Dianne Feinstein Defends 'Religious Test' Questioning of Trump's Catholic Judicial Nominee

U.S. Senator Dianne Feinstein, who urged a series of policy changes to interrogation methods, talks to reporters as she walks to the Senate floor on Capitol Hill in Washington, D.C., on December 9, 2014.
U.S. Senator Dianne Feinstein, who urged a series of policy changes to interrogation methods, talks to reporters as she walks to the Senate floor on Capitol Hill in Washington, D.C., on December 9, 2014. | (Photo: Reuters/Yuri Gripas)

Sen. Dianne Feinstein is defending her line of questioning amid significant criticism for grilling one of President Trump's judicial nominees, Amy Coney Barrett, over her Catholic beliefs earlier this month.

"All we have to look at are [Barrett's] writings," Feinstein explained Sunday on CNN's "State of the Union." "And in her writings she makes some statements which are questionable, which deserve questions."

The Democrat from California noted that she believes Catholicism is a great religion and she respects it but that Barrett's remarks in her past speeches were problematic.

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"I'm a product of Catholic education," Feinstein said. "I sat in doctrine classes for four years for five days a week."

"I've known many of the archbishops who have been in my community. We've had dinner together, we've spoken together over many, many decades and I've tried to be helpful to the Church whenever I could."

Barrett is Trump's nominee to fill a seat on the U.S. Court of Appeals for the Seventh Circuit.

On Sept. 6, during Barrett's Senate confirmation hearing, Feinstein said that when one reads Barrett's speeches it appears that the Catholic "dogma lives loudly" within her. Fellow Democratic Sens. Dick Durbin of Illinois and Mazie Hirono of Hawaii also echoed the sentiment of Feinstein's questions.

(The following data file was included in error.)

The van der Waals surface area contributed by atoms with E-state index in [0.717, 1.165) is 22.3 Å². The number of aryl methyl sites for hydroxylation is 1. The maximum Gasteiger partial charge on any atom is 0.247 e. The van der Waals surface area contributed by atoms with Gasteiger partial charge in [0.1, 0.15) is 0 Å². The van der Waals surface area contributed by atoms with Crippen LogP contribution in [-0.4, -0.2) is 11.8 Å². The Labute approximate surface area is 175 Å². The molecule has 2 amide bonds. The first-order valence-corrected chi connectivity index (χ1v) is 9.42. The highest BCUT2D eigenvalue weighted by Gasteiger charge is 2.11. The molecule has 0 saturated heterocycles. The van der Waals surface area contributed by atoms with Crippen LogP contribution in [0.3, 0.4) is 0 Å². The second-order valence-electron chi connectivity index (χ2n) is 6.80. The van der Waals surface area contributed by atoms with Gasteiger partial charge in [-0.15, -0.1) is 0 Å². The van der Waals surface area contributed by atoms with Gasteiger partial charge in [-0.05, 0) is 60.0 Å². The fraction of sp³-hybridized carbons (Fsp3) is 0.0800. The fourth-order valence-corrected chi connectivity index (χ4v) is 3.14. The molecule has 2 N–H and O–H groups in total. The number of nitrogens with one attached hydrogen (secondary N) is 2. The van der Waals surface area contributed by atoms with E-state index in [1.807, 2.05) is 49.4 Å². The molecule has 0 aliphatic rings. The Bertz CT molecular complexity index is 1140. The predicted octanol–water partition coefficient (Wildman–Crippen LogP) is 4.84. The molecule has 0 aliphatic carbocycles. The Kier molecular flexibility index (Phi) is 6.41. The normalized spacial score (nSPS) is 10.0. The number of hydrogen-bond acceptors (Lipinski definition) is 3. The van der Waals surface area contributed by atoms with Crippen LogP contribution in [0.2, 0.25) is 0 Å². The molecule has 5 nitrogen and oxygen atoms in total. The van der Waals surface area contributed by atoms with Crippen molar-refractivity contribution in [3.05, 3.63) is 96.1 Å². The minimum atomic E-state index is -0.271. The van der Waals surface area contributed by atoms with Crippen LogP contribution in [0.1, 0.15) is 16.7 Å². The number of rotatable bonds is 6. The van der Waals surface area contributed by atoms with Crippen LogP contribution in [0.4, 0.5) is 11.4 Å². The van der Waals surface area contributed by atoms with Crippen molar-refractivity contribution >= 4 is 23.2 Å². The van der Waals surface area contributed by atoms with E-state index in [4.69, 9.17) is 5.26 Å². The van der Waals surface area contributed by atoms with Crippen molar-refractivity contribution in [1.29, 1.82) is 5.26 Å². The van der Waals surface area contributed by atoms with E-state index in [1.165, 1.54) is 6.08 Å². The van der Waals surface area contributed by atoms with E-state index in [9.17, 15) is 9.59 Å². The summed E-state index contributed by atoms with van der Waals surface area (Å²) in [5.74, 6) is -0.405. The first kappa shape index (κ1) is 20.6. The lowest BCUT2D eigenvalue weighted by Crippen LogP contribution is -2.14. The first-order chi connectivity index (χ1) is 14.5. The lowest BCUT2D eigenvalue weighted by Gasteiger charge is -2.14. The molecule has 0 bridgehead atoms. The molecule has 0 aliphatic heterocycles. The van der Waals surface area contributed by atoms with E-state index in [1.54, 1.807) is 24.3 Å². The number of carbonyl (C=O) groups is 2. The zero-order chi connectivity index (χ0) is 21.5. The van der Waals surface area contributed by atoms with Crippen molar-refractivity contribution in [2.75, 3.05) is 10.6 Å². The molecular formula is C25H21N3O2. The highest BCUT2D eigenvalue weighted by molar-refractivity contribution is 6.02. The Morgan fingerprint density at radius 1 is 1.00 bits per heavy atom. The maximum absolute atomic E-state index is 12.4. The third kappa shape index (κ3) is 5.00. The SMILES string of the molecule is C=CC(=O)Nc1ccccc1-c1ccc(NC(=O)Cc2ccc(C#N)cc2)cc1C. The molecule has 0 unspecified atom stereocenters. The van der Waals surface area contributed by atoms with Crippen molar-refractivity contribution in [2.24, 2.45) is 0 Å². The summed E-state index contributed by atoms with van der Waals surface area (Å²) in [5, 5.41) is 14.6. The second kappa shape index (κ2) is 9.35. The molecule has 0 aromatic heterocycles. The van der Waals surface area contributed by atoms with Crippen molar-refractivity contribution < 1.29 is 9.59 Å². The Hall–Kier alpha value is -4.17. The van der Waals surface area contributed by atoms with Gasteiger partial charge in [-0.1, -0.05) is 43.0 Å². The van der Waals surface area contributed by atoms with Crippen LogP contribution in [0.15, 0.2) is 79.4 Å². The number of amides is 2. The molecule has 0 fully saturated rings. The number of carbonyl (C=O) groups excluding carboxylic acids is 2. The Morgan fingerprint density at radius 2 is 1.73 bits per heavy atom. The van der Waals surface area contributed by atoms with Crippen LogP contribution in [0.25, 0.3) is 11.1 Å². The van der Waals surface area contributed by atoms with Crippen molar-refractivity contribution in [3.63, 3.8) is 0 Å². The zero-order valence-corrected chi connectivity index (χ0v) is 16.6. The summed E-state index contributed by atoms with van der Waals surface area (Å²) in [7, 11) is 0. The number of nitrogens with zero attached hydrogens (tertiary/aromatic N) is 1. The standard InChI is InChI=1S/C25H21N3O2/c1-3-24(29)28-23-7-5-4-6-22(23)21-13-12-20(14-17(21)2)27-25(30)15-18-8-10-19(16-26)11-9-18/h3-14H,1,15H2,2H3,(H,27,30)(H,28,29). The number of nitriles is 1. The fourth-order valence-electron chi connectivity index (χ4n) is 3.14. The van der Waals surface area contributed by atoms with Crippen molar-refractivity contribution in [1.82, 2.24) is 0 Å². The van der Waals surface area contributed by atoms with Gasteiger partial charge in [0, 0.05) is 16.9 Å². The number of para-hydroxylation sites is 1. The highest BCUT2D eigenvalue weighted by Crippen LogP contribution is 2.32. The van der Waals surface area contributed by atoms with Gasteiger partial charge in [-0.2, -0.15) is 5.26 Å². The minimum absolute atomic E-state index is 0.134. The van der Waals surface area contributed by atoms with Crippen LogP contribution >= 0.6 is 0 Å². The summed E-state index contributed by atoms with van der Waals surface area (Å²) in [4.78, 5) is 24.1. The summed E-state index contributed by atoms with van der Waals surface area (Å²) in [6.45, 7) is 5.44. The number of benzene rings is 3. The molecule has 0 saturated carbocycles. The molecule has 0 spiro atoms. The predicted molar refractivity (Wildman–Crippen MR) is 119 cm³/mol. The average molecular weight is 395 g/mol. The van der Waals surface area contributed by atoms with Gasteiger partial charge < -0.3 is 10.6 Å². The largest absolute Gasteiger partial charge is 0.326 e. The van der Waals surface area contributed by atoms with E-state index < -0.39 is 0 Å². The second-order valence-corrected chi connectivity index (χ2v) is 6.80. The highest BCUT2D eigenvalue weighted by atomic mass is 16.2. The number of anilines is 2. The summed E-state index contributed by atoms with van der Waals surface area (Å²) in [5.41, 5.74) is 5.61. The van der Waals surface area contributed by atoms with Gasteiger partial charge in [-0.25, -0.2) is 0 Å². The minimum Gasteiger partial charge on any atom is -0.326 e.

In an address to the 2006 graduating class of Notre Dame Law School, Barrett told graduates: "Your legal career is but a means to an end, and ... that end is building the kingdom of God. ... [I]f you can keep in mind that your fundamental purpose in life is not to be a lawyer, but to know, love, and serve God, you truly will be a different kind of lawyer."

In another article on the death penalty that Barrett wrote in 1998, she said: "Judges cannot — nor should they try to — align our legal system with the Church's moral teaching whenever the two diverge. They should, however, conform their own behavior to the Church's standard. Perhaps their good example will have some effect."

The Roman Catholic Church opposes capital punishment in all cases with very few exceptions. What Barrett had in mind was that judges should recuse themselves from such cases to ensure against bias.

Criticism of Senate Democrats' remarks,  particularly Feinstein's, has been significant.

Both Princeton University President Christopher Eisengruber and Notre Dame President John Jenkins decried Feinstein's remarks by maintaining that that they contained anti-Catholic animus. Jenkins, who is also a Roman Catholic priest, called her questions "chilling." As many others have noted in response to her comments, Eisgruber made a point to remind the senator that Article VI of the Constitution forbids employing any "religious test" for public office. 

Likewise, Noah Feldman, a Harvard Law professor, argued in a column for BloombergView that Feinstein's questions were inappropriate and that she should apologize to Barrett for them.

"If a Catholic senator had asked a Jewish nominee whether she would put Israel before the U.S., or if a white senator had asked a black nominee if she could be an objective judge given her background, liberals would be screaming bloody murder. Feinstein's line of questioning, which was taken up by other committee Democrats, is no less an expression of prejudice," Feldman said.

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